The method 400 may begin with the processing device maintaining a hierarchical tree of nodes for multiple layered images (block 402). In an implementation, the hierarchical tree includes a single root node to represent a base layered image of an operating system from which depends intermediary nodes representing layered images of intermediary components that depend on the operating system, and child nodes representing layered images of child components that depend on the intermediary components. The hierarchical tree has multiple paths that each includes nodes representing layered images for a virtual machine. As discussed above with regards to FIGS. 2 and 3, each node is a label with a component name and a version number combined with node labels of the intermediary nodes.

In an implementation with the single root node, the hierarchical tree has a single path to each child node representing layered images of child components that depend on the intermediary components via zero or more intermediary nodes representing layered images of intermediary components that depend on the operating system. That is, when the child node depends directly from the root node, it can be said there are zero intermediary nodes in the path to the child node.

At block 404, the processing device receives, from a second machine, a request indicating a child component. At block 406, the processing device identifies the path with the child component, one or more intermediary nodes representing layered images of intermediary components associated with the child component, and the root node. In some implementations, the request indicating the child component may identify a specific version of the child component. The path that is identified may include a child node corresponding to the specific version of the child component from the request. In some implementations, the request may not indicate any version of the child component and the path that includes a child node corresponding to the latest version of the child component may be identified. In the same or alternative embodiments, the request may identify layered images present in the storage of the second machine and the path that includes the child node corresponding to the latest version of the child component that is compatible with at least one of the layered images present in the storage of the second machine may be identified.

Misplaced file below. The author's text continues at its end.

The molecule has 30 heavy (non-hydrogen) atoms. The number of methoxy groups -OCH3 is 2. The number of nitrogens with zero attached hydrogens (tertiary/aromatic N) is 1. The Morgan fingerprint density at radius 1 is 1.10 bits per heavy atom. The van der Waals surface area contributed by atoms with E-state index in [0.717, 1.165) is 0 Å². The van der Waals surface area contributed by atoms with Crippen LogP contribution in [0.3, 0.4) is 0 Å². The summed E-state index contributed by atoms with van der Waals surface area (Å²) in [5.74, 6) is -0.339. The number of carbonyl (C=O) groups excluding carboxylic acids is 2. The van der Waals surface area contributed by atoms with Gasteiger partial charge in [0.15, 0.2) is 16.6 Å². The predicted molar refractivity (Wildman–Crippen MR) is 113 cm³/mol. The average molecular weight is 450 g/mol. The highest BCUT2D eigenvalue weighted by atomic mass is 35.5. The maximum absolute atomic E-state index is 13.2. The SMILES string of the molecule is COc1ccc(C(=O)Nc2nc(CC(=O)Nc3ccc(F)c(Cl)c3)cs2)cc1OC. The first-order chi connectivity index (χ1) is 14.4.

At block 408, in response to determining that one or more intermediary nodes are in the identified path with the child component and the root node, the processing device selects one or more nodes representing layered images that are not present in a storage of the second machine. In an implementation, to select, from the identified path, the processing device sends, to the second machine, information about the nodes representing layered images in identified path on which the child component depends, and receives, from the second machine, a list of one or more nodes representing layered images that are not present in a storage of the second machine.

At block 410, the processing device provides the layered images corresponding to the selected one or more nodes to instantiate a corresponding virtual machine with the child component.

FIG. 5 illustrates an example system 500 (e.g., server 110, image engine 120, image data store 130, or other computing devices within a distributed system). System 500 includes components for providing layered images stored in a data store 530 to instantiate different virtual machines on a host device (e.g., hosts 150A-150N of FIG. 1). System 500 can include a processing device 501 including instructions to execute a hierarchical tree maintainer 521, a path selector 531, a path subset identifier 541, a receiver 551, and provider 561.